The HJC IS-17 is the replacement to the popular IS-16. It’s been designed to be a bit of a jack of all trades, for riders of all types of road bikes and with features that the modern rider will find useful thrown in; from integral sun-visor and Pinlock anti-fog insert to wind-tunnel tested shell design to reduce noise and buffeting that’ll also be good for the odd track day or two.
But the problem with trying to be all things to all people can be that you end up pleasing no one. Can the HJC avoid the trap? Here’s a quick clue – by jingo it can!
- 5 Star SHARP safety rating (Eu version)
- Not Snell certified
- DOT & ECE certified
- Very comfortable
- 3.4Lbs (1.55kg) – about average
- Polycarbonate shell
- Sizes XS – XXL
- Typical price range: $150-250 (depending on design)
First off, safety. As we always say, if you’ve gotta wear a helmet, you might as well wear one that’s been proven to be safe.
The HJC IS-17 is advertised as having an ‘advanced polycarbonate composite’ shell, but there are no more details about exactly what the polycarbonate is composited with. Either way, whether it’s just plain old polycarb or something a bit more hi-tech, the EU version has been been tested by SHARP and rated as a (maximum) 5 star helmet. This means it is among the highest rated helmets around and should offer great protection in an accident.
It’s unclear whether the US version is the same as the European, but the IS-17 has been DOT certified so should offer a guaranteed minimal level of protection in an accident.
Of course helmet noise is subjective and depends on how noisy your last helmet was, but most owners are happy about how quiet the IS-17 is (but do read owner comments at the bottom of this post). HJC have recently invested in a wind tunnel and the results show in the IS-17 as it has a new slippery shell with vents and sliders with a lower profile meaning there’s less to catch the wind and create noise. But the majority of owners reckon it’s a relatively quiet helmet. We still recommend you ride with ear plugs if you’re going any distance – but unless you come from a helmet that was particularly known for noise suppression, you should find all good with the IS-17.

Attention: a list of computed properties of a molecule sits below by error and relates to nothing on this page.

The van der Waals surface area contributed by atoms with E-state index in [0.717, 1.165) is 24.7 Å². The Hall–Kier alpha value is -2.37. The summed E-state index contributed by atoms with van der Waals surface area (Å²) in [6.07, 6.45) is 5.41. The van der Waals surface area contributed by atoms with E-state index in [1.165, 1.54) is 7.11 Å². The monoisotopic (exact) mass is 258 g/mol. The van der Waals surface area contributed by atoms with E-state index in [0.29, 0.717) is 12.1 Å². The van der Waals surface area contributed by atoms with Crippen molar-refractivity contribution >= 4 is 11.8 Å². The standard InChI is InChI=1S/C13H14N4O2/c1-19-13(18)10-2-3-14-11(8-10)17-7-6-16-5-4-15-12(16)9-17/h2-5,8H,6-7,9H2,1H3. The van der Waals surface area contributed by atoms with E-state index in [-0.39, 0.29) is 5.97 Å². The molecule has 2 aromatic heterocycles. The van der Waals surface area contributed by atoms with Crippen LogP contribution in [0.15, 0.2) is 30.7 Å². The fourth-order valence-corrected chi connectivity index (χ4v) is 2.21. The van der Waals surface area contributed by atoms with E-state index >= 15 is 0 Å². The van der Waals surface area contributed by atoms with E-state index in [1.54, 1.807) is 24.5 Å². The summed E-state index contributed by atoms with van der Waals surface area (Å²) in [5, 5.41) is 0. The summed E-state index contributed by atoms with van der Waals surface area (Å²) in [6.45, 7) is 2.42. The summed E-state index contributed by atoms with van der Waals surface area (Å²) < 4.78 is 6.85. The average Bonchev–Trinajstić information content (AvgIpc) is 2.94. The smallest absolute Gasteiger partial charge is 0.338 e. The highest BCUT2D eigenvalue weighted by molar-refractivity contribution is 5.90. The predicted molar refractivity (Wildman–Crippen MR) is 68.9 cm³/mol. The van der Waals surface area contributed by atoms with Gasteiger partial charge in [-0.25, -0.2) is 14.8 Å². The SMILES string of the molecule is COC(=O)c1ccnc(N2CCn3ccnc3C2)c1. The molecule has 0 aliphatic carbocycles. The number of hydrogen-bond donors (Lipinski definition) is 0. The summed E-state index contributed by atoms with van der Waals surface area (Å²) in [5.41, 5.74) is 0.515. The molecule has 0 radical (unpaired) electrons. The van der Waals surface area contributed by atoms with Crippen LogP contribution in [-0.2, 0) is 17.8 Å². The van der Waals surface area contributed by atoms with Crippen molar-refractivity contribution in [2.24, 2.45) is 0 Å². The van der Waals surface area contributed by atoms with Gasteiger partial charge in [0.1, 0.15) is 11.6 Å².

Crash Helmet Sizing
There’s no information been published about the number of helmet shell sizes HJC have produced for the IS-17 – usually the more the better – but with this lid coming in at such a low price, we’re assuming it’ll be one, maybe two. As for fitment, it’s available in sizes XS-XXL (53-64cms). If you’re unsure how you can tell if a helmet fits you – check here.
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With an internal sun visor in the way, there isn’t space for any of the usual brow/forehead vents, which can be a problem for full face crash helmet ventilation. However, HJC seem to have overcome any problems with the IS-17. There’s a big central chin vent, a crown vent and three exhaust vents to the side and rear of the helmet. To help out, there’s also an integral breath deflector to help keep your breath away from the visor and your face. All these work very well with owners saying it’s great for keeping your head cool in the summer and fog-free in the rain and cold weather.
The central vent pulls air up and across the shield while the forehead vent brings air into the top of the lid and through the now ubiquitous channels through the internal shock-absorbing EPS liner to keep the head cool. The air is then pulled out of the rear of the helmet through the rear exhaust vent. All vents are designed to be closed off and their sliders/openers are sturdy and easy to use with gloves.